Andrew Hale v. OU Physicians, et al., Okla. Sup. Ct. Appeal No. 116,217 (affirming district court’s grant of summary judgment, finding, in a case of first impression, that “OU Physicians” is a constitutional component of the State of Oklahoma, not an unincorporated business association as alleged, and is protected by the mandates of the Oklahoma Governmental Tort Claims Act).
Schlecht Farms, Inc. v. Jess Harris, III, et al. Okla. Sup. Ct. Appeal No. 117,383 (affirming district court’s grant of summary judgment, finding client not liable as an alleged guarantor of promissory notes totaling over $260,000).
Armor Corr. Health Servs., Inc. v. Board of Okla. Cnty. Comm’rs, Okla. Cnty. Case CJ-2015-1797 (obtained a $662,664 judgment in favor of a Florida-based provider of healthcare services for inmates in the Oklahoma County Jail related to Oklahoma County’s failure to compensate the provider for services rendered under contract); see also Okla. State. Auditor and Inspector’s Report, Oct. 18, 2016, at p. 8.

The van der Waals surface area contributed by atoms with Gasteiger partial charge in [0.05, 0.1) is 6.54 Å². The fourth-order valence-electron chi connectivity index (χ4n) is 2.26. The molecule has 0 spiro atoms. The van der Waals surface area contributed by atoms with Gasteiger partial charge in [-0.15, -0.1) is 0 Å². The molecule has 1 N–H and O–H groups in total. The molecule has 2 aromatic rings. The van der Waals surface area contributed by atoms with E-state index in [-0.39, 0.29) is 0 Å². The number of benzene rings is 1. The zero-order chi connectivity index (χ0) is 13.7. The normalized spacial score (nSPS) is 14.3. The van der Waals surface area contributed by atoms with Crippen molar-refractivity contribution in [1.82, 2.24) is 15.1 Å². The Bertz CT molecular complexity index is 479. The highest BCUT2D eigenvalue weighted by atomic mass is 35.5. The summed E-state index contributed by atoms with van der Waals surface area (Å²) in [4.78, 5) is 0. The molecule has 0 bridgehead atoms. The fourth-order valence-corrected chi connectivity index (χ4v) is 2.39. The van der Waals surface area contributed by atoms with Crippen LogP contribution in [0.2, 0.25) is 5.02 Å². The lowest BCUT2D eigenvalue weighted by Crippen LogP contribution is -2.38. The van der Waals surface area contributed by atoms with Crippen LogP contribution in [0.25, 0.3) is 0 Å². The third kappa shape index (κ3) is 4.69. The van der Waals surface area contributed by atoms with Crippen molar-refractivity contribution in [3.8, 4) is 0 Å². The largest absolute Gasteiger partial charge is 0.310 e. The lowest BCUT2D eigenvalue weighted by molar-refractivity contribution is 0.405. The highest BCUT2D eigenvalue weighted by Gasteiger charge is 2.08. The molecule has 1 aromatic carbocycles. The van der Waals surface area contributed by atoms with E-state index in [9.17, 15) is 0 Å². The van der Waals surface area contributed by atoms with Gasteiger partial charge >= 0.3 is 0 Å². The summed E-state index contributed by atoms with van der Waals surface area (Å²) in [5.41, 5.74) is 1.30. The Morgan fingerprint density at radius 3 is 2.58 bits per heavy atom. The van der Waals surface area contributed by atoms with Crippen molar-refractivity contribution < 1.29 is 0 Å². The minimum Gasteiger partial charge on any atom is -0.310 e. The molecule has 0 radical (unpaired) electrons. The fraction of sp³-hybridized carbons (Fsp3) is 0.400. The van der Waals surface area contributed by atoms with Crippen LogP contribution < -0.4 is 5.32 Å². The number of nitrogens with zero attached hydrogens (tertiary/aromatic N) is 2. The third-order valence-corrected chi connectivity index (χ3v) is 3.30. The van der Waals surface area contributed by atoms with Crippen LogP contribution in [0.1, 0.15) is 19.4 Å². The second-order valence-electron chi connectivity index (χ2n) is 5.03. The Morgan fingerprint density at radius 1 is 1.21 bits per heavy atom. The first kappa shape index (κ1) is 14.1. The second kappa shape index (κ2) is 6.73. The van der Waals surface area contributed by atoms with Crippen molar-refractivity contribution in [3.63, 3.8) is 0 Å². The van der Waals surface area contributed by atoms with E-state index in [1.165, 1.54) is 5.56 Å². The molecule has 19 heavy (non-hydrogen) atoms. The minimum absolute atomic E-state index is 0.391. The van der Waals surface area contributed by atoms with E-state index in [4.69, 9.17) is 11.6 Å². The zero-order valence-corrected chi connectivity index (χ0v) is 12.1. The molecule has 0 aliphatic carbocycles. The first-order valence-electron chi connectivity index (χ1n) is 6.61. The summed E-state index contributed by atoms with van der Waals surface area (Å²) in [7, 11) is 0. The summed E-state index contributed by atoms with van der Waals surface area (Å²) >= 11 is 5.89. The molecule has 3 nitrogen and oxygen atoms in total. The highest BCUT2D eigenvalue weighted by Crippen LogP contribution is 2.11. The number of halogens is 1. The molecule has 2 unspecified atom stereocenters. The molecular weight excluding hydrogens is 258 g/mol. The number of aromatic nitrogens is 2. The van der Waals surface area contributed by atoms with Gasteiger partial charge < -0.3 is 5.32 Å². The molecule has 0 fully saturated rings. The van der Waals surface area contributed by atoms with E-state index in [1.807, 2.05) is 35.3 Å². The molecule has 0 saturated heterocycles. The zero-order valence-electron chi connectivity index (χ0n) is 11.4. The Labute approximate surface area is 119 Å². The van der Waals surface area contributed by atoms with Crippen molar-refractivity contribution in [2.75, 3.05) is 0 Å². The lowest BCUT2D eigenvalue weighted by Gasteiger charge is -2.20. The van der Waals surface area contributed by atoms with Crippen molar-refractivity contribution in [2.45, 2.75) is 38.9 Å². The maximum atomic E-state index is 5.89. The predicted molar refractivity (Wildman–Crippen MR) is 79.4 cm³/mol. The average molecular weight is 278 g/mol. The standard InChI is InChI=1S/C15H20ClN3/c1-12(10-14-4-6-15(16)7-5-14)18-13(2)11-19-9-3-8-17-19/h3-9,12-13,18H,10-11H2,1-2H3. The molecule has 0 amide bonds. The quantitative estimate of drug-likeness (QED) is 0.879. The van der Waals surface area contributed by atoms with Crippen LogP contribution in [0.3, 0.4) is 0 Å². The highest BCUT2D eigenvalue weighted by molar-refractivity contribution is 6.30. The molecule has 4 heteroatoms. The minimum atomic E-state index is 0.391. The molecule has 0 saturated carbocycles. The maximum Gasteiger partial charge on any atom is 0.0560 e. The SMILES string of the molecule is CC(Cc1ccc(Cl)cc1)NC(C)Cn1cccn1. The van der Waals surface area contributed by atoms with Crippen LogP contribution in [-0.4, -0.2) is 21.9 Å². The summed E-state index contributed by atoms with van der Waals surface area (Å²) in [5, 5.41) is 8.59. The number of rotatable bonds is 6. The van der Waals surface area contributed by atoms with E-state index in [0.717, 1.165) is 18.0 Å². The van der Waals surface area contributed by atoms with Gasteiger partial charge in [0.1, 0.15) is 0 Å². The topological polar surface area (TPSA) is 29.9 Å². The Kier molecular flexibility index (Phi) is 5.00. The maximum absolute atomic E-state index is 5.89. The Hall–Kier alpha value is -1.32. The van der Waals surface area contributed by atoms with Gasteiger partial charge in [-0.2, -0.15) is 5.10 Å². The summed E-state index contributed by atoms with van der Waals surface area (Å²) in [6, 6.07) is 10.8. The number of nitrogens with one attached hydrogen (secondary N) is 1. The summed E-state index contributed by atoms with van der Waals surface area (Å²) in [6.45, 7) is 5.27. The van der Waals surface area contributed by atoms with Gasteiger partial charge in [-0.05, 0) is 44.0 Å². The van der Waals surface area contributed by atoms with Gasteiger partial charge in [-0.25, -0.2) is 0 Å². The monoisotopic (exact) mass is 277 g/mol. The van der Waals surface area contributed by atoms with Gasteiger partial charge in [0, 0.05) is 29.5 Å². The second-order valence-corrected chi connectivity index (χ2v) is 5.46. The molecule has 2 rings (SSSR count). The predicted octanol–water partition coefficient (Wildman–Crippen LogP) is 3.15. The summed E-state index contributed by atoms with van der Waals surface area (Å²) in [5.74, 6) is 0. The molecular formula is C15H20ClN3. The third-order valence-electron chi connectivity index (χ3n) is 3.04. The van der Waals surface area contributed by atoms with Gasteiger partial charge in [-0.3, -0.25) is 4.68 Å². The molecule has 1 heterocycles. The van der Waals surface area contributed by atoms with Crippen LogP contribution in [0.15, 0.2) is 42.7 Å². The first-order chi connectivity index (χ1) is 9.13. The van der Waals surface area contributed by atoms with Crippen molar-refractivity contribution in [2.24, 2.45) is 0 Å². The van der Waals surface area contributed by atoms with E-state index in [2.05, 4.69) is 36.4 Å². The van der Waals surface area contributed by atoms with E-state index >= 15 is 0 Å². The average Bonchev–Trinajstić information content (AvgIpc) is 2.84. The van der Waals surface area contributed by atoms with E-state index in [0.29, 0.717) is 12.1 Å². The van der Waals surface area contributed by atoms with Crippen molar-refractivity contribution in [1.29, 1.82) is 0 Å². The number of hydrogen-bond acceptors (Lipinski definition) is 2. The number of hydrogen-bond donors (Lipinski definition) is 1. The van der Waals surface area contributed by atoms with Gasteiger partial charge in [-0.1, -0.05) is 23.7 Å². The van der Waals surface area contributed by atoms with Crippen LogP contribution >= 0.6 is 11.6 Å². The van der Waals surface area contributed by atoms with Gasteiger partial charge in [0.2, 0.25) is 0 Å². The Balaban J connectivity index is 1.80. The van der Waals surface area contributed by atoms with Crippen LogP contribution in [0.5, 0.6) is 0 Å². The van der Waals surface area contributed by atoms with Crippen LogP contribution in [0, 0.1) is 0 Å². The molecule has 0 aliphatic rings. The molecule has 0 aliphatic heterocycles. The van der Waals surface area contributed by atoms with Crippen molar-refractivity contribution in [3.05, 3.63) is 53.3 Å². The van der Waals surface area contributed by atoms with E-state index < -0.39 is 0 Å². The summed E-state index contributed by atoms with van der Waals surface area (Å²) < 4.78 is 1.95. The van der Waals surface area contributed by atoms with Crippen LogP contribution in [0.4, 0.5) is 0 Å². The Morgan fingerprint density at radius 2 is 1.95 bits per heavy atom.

South Wind Women’s Center LLC, et al. v. J. Kevin Stitt, et al., No. Civ-20-277-G, 2020 WL 1677094 (April 4, 2020 W.D. Okla.) (obtained temporary restraining order against enforcement of Governor Kevin Stitt’s COVID-19 executive order barring access to reproductive health services), affirmed by the 10th Circuit Court of Appeals by per curiam order, in South Wind Women’s Center LLC, et al., No. 20-6045, 2020 WL 1860683 (April 13, 2020 10th Cir.).
South Wind Women’s Center LLC, et al. v. J. Kevin Stitt, et al., No. Civ-20-277-G, 2020 WL 1677094 (April 20, 2020 W.D. Okla.) (obtained preliminary injunction against enforcement of Governor Kevin Stitt’s COVID-19 executive order barring access to reproductive health services), affirmed by the 10th Circuit Court of Appeals in South Wind Women’s Center LLC, et al., No. 20-6055, Dkt. No. 20-6055 (April 27, 2020 10th Cir.).
Mr. Patton and his family live in downtown Oklahoma City. In 2012, Mr. Patton was honored by iON OK as one of the top 30 Oklahomans under the age of 30. Mr. Patton enjoys fly fishing in the Patagonia region of Argentina, and has been an instructor at the Illinois River Fly Fishing School, operated by Patton Fly Fishing, for over a decade. He also has a passion for documentary films, and worked as a production assistant on the HBO Documentary “Sweethearts of the Prison Rodeo,” filmed inside the walls of the Oklahoma State Penitentiary in McAlester, Oklahoma.